Empire’s Envoy to Seoul Making a Play to Unseat Grenell in Berlin as Its Most Ineffective and Hated by the Hosts
Even pro-US Koreans find him tone-deaf, a bully and plain rude
On Oct. 18, during a reception for foreign diplomats at the Blue House’s, 17 university students clambered up a ladder and over the wall of the residence of the US ambassador in downtown Seoul. The students then unfurled a banner in the residence yard demanding that Ambassador Harry Harris “get out of the country” for demanding that Korea raise its financial contribution to the US garrison by 400%. The university students were soon arrested for trespassing and hauled to the police station.
Top officials at the Ministry of Foreign Affairs, including Foreign Minister Kang Kyung-wha and the head of the North America Affairs Bureau, approached US Ambassador Harry Harris and explained what had happened at the residence and the measures taken by the police. When Kim Yu-geun, first deputy director of the Blue House’s National Security Office, made a personal apology and expressed his regret, Harris gave an unexpected response: “You should be sorry. It is your responsibility.” Rumor has it that the people present were taken aback by Harris’s rebuke to Kim Yu-geun.
There has been a steady drip of stories about Harris through remarks by politicians and reports in the media. A few days before South Korea and the US were set to hold another round of defense cost-sharing negotiations in Seoul on Nov. 18-19, Harris invited several opposition lawmakers to his residence, including Lee Hye-hun, a member of the Bareunmirae Party and chair of the National Assembly’s Intelligence Committee. The politicians in attendance recalled that Harris had explicitly asked South Korea to pay US$5 billion toward stationing US Forces Korea (USFK).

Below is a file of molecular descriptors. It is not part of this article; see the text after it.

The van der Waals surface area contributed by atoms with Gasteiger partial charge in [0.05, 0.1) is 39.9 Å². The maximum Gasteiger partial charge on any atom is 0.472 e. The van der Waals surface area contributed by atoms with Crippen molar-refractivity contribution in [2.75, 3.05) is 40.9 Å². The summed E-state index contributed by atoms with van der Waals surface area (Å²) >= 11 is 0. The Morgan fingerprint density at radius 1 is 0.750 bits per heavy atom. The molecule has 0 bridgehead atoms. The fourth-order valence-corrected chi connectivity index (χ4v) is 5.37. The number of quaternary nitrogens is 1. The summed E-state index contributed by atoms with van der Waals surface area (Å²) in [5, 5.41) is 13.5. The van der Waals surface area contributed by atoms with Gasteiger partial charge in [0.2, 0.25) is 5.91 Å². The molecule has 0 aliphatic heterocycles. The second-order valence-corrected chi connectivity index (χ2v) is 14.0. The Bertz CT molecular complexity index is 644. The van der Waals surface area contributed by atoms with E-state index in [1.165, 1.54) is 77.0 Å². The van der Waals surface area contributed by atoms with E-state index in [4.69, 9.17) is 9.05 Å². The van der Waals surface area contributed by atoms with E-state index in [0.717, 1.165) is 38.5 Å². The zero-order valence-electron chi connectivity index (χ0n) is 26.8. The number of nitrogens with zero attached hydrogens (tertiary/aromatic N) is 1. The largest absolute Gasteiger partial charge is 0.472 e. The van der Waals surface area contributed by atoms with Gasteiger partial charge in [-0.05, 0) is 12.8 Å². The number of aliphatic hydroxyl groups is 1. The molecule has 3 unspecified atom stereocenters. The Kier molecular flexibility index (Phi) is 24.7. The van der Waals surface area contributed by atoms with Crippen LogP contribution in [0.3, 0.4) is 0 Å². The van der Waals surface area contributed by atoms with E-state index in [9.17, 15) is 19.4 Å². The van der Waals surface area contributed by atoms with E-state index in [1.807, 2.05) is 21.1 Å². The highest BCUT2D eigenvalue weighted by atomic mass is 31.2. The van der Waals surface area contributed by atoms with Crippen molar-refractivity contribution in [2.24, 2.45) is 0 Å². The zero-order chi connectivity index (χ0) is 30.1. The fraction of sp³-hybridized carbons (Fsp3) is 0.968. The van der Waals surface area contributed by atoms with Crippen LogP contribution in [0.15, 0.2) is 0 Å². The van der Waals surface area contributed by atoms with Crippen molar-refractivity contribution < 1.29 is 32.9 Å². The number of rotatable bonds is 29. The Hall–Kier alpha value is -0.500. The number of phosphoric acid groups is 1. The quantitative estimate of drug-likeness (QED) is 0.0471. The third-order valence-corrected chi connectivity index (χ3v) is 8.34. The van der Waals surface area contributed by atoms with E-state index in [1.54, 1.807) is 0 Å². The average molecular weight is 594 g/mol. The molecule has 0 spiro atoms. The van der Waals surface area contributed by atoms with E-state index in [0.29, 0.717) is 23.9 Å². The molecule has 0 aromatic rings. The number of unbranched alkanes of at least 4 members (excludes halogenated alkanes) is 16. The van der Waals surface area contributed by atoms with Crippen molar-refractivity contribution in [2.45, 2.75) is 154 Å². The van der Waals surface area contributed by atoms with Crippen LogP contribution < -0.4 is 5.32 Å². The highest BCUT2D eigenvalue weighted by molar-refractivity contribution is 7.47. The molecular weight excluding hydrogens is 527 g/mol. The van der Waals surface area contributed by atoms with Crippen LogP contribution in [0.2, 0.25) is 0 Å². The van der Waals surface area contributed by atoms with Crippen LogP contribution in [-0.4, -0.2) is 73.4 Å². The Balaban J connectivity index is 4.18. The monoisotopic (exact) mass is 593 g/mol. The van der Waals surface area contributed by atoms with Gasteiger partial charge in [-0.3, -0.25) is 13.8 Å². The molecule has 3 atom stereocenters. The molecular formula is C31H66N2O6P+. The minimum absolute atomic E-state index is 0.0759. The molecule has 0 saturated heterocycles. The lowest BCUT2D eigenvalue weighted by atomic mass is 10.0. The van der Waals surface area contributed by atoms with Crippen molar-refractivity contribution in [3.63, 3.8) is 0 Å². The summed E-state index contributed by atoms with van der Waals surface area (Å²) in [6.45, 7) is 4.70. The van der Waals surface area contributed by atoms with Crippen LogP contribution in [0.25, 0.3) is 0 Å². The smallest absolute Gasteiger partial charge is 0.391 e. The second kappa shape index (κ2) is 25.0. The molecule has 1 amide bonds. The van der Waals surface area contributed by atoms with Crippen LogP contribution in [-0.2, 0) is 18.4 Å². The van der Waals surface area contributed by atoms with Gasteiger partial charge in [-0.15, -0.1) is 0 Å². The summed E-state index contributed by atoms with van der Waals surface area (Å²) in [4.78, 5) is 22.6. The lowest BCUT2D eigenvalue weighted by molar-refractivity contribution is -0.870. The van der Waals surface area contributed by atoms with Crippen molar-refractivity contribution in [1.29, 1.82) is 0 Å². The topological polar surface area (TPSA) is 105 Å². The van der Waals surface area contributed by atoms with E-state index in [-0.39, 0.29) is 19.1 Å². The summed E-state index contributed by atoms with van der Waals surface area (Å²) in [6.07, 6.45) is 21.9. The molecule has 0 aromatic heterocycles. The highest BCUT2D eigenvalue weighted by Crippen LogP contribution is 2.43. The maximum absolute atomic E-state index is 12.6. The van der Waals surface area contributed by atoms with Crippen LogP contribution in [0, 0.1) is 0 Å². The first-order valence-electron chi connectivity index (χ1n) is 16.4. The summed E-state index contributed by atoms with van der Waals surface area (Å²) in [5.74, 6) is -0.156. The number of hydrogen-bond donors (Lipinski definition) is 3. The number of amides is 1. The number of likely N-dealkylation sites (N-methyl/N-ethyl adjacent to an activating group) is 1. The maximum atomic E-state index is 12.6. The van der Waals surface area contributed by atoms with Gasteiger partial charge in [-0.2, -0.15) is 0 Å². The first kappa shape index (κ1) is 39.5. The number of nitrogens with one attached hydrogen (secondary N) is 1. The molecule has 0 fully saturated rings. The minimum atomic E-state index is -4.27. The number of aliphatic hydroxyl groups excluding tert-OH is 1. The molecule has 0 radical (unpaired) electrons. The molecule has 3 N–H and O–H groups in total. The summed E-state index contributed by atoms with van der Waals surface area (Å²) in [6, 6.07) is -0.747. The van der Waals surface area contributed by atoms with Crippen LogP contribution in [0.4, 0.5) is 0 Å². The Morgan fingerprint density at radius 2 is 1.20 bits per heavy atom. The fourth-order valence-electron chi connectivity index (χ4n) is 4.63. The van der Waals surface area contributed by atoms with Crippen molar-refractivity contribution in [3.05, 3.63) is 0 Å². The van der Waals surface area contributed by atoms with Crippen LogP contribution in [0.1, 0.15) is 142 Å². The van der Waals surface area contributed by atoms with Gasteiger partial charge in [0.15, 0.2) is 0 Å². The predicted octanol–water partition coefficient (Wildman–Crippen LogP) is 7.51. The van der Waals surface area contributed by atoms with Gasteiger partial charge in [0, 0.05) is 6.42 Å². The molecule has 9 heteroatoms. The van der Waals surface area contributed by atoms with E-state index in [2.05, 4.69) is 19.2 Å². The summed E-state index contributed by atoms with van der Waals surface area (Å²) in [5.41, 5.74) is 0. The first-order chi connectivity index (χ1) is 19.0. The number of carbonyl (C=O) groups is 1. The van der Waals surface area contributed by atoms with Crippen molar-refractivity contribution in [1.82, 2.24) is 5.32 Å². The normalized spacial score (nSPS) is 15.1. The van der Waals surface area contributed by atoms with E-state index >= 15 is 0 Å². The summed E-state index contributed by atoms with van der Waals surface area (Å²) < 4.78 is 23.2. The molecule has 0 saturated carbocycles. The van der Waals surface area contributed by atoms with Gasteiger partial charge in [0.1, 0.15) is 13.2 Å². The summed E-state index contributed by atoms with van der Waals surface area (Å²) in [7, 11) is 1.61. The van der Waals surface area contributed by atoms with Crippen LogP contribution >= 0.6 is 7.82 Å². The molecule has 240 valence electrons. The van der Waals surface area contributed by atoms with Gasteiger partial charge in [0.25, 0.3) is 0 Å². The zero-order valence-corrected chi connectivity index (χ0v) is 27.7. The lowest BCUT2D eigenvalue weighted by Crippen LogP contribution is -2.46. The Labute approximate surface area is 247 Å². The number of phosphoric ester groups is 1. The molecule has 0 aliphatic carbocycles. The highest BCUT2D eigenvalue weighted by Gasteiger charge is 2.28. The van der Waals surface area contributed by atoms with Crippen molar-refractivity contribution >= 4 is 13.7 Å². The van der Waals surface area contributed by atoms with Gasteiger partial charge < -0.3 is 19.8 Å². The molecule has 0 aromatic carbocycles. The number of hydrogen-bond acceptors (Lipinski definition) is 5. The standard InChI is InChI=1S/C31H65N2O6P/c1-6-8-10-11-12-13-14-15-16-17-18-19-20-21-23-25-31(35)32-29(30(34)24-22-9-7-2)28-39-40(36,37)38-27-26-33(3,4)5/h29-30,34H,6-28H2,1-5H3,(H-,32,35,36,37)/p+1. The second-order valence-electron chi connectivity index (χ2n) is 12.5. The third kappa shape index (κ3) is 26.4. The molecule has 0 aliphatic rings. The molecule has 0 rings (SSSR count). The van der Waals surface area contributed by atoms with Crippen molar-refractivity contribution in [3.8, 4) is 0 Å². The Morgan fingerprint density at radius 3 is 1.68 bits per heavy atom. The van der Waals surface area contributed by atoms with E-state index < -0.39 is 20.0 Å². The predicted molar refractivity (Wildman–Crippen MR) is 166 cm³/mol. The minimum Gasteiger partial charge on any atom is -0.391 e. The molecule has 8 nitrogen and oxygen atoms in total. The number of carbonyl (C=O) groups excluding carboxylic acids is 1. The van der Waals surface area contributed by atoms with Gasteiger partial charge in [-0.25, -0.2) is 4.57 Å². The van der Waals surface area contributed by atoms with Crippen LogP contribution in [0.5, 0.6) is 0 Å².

“He was so discourteous,” Lee said during a radio interview. “I’ve met many ambassadors over the decades, but this was a first.”
Harris became the center of controversy once again after reports belatedly surfaced that he’d asked a group of ruling and opposition lawmakers back in September what they thought of reports that South Korean President Moon Jae-in is surrounded by “leftists who sympathize with North Korea.” Explicitly or implicitly, the remarks constitute an ideological slur on the president and the administration of a US ally.
The assessments of senior government officials who’ve met Harris are generally similar. “Ambassadors typically serve as a bridge between two countries, at once speaking for their home country’s interests and also understanding the positions of their host country and conveying those positions to the people back home. But Harris doesn’t seem to be that kind of person,” one said.
“In the past, remarks by American diplomats were kept secret, because they could cause diplomatic problems, but Harris’s remarks keep coming to light. They’re basically being leaked because even people who value the South Korea-US alliance feel that his remarks are inappropriate,” another said.
About a month ago, a petition went up on the Blue House [official residence of the president] website basically calling for Harris to be kicked out of the country. The petition’s demands are unprecedented: declaring Harris “persona non grata” and having him expelled. As of Dec. 10, more than 1,400 people had signed the petition. It seems inconceivable that South Korea would expel the ambassador of the US, its only ally. But this undeniably reflects one aspect of South Korean public opinion toward the American ambassador.
The current controversy over Harris’s remarks is closely linked to the Trump administration’s values and its stance toward the South Korea-US relationship. In short, the Trump administration is willing to resort to any means, including naked force and overt pressure, to browbeat other countries into serving the US’ immediate interests. No exceptions are made for allied countries. Just one example is found in Trump’s remarks on Dec. 3 linking USFK to the cost-sharing agreement. For US troops to remain in Korea, Trump suggested, South Korea would have to pay its fair share of the cost.
There’s nothing particularly new about powerful countries pushing around smaller and weaker ones. But the attitude in evidence since Trump became resident ― American officials’ nonchalance even when diplomatically problematic remarks and outright damage to the South Korea-US alliance are made public ― seems to have become the “new normal” in the two countries’ relationship.